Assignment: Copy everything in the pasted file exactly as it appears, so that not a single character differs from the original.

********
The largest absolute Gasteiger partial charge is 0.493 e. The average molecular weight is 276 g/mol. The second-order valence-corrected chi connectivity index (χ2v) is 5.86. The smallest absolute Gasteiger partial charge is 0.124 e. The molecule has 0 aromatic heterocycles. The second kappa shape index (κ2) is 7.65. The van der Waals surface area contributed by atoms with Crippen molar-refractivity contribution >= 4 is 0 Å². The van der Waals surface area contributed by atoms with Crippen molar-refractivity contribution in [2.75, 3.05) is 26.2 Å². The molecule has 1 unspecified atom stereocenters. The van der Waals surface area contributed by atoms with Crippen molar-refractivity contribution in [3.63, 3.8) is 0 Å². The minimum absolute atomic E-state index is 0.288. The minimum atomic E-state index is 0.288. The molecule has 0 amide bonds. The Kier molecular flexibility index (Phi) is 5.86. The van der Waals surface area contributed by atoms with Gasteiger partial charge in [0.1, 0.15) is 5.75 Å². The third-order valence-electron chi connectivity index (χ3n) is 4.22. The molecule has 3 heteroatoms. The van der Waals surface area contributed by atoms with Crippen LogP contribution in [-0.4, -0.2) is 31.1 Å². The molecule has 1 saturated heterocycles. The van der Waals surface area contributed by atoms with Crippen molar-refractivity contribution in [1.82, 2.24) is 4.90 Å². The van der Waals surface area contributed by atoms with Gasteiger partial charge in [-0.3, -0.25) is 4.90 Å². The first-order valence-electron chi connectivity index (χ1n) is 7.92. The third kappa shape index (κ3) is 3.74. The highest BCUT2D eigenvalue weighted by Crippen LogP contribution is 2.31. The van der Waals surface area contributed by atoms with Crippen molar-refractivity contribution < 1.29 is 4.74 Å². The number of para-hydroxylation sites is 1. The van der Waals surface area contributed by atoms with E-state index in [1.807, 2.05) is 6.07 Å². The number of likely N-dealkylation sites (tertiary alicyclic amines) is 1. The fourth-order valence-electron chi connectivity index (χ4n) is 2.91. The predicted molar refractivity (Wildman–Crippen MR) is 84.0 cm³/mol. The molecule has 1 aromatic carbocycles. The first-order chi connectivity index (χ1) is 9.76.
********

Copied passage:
The largest absolute Gasteiger partial charge is 0.493 e. The average molecular weight is 276 g/mol. The second-order valence-corrected chi connectivity index (χ2v) is 5.86. The smallest absolute Gasteiger partial charge is 0.124 e. The molecule has 0 aromatic heterocycles. The second kappa shape index (κ2) is 7.65. The van der Waals surface area contributed by atoms with Crippen molar-refractivity contribution >= 4 is 0 Å². The van der Waals surface area contributed by atoms with Crippen molar-refractivity contribution in [2.75, 3.05) is 26.2 Å². The molecule has 1 unspecified atom stereocenters. The van der Waals surface area contributed by atoms with Crippen molar-refractivity contribution in [3.63, 3.8) is 0 Å². The minimum absolute atomic E-state index is 0.288. The minimum atomic E-state index is 0.288. The molecule has 0 amide bonds. The Kier molecular flexibility index (Phi) is 5.86. The van der Waals surface area contributed by atoms with Gasteiger partial charge in [0.1, 0.15) is 5.75 Å². The third-order valence-electron chi connectivity index (χ3n) is 4.22. The molecule has 3 heteroatoms. The van der Waals surface area contributed by atoms with Crippen LogP contribution in [-0.4, -0.2) is 31.1 Å². The molecule has 1 saturated heterocycles. The van der Waals surface area contributed by atoms with Crippen molar-refractivity contribution in [1.82, 2.24) is 4.90 Å². The van der Waals surface area contributed by atoms with Gasteiger partial charge in [-0.3, -0.25) is 4.90 Å². The first-order valence-electron chi connectivity index (χ1n) is 7.92. The third kappa shape index (κ3) is 3.74. The highest BCUT2D eigenvalue weighted by Crippen LogP contribution is 2.31. The van der Waals surface area contributed by atoms with Crippen molar-refractivity contribution < 1.29 is 4.74 Å². The number of para-hydroxylation sites is 1. The van der Waals surface area contributed by atoms with E-state index in [1.807, 2.05) is 6.07 Å². The number of likely N-dealkylation sites (tertiary alicyclic amines) is 1. The fourth-order valence-electron chi connectivity index (χ4n) is 2.91. The predicted molar refractivity (Wildman–Crippen MR) is 84.0 cm³/mol. The molecule has 1 aromatic carbocycles. The first-order chi connectivity index (χ1) is 9.76.